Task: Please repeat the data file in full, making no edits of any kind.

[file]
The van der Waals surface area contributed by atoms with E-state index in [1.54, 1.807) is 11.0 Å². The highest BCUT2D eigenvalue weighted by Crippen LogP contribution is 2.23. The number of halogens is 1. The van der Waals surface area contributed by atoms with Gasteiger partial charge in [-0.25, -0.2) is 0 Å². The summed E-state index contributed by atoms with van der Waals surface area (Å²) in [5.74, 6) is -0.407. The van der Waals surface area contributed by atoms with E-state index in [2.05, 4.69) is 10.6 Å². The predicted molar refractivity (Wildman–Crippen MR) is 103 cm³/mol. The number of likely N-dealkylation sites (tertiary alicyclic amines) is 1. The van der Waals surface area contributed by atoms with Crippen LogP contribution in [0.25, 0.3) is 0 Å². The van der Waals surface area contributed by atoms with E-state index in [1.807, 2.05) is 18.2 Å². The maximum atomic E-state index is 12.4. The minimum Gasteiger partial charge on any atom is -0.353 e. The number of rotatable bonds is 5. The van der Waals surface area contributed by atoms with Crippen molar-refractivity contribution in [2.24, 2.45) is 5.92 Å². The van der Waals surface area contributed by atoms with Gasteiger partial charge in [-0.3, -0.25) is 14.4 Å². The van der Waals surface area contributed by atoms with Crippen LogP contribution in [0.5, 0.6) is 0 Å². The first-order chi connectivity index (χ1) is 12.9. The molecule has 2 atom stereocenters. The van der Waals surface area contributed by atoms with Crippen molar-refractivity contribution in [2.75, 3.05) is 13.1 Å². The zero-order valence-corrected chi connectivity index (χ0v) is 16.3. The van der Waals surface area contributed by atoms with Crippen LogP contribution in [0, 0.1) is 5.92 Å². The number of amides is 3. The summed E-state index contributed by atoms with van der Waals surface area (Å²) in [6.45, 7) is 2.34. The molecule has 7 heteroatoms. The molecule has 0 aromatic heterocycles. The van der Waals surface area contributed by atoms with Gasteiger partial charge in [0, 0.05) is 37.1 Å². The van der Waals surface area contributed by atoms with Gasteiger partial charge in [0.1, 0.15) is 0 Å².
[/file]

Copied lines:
The van der Waals surface area contributed by atoms with E-state index in [1.54, 1.807) is 11.0 Å². The highest BCUT2D eigenvalue weighted by Crippen LogP contribution is 2.23. The number of halogens is 1. The van der Waals surface area contributed by atoms with Gasteiger partial charge in [-0.25, -0.2) is 0 Å². The summed E-state index contributed by atoms with van der Waals surface area (Å²) in [5.74, 6) is -0.407. The van der Waals surface area contributed by atoms with E-state index in [2.05, 4.69) is 10.6 Å². The predicted molar refractivity (Wildman–Crippen MR) is 103 cm³/mol. The number of likely N-dealkylation sites (tertiary alicyclic amines) is 1. The van der Waals surface area contributed by atoms with Crippen LogP contribution in [0.25, 0.3) is 0 Å². The van der Waals surface area contributed by atoms with E-state index in [1.807, 2.05) is 18.2 Å². The maximum atomic E-state index is 12.4. The minimum Gasteiger partial charge on any atom is -0.353 e. The number of rotatable bonds is 5. The van der Waals surface area contributed by atoms with Crippen molar-refractivity contribution in [2.24, 2.45) is 5.92 Å². The van der Waals surface area contributed by atoms with Gasteiger partial charge in [-0.3, -0.25) is 14.4 Å². The van der Waals surface area contributed by atoms with Crippen LogP contribution in [0.5, 0.6) is 0 Å². The first-order chi connectivity index (χ1) is 12.9. The molecule has 2 atom stereocenters. The van der Waals surface area contributed by atoms with Crippen molar-refractivity contribution in [2.75, 3.05) is 13.1 Å². The zero-order valence-corrected chi connectivity index (χ0v) is 16.3. The van der Waals surface area contributed by atoms with Crippen LogP contribution in [0, 0.1) is 5.92 Å². The number of amides is 3. The summed E-state index contributed by atoms with van der Waals surface area (Å²) in [6.45, 7) is 2.34. The molecule has 7 heteroatoms. The molecule has 0 aromatic heterocycles. The van der Waals surface area contributed by atoms with Gasteiger partial charge in [0, 0.05) is 37.1 Å². The van der Waals surface area contributed by atoms with Gasteiger partial charge in [0.1, 0.15) is 0 Å².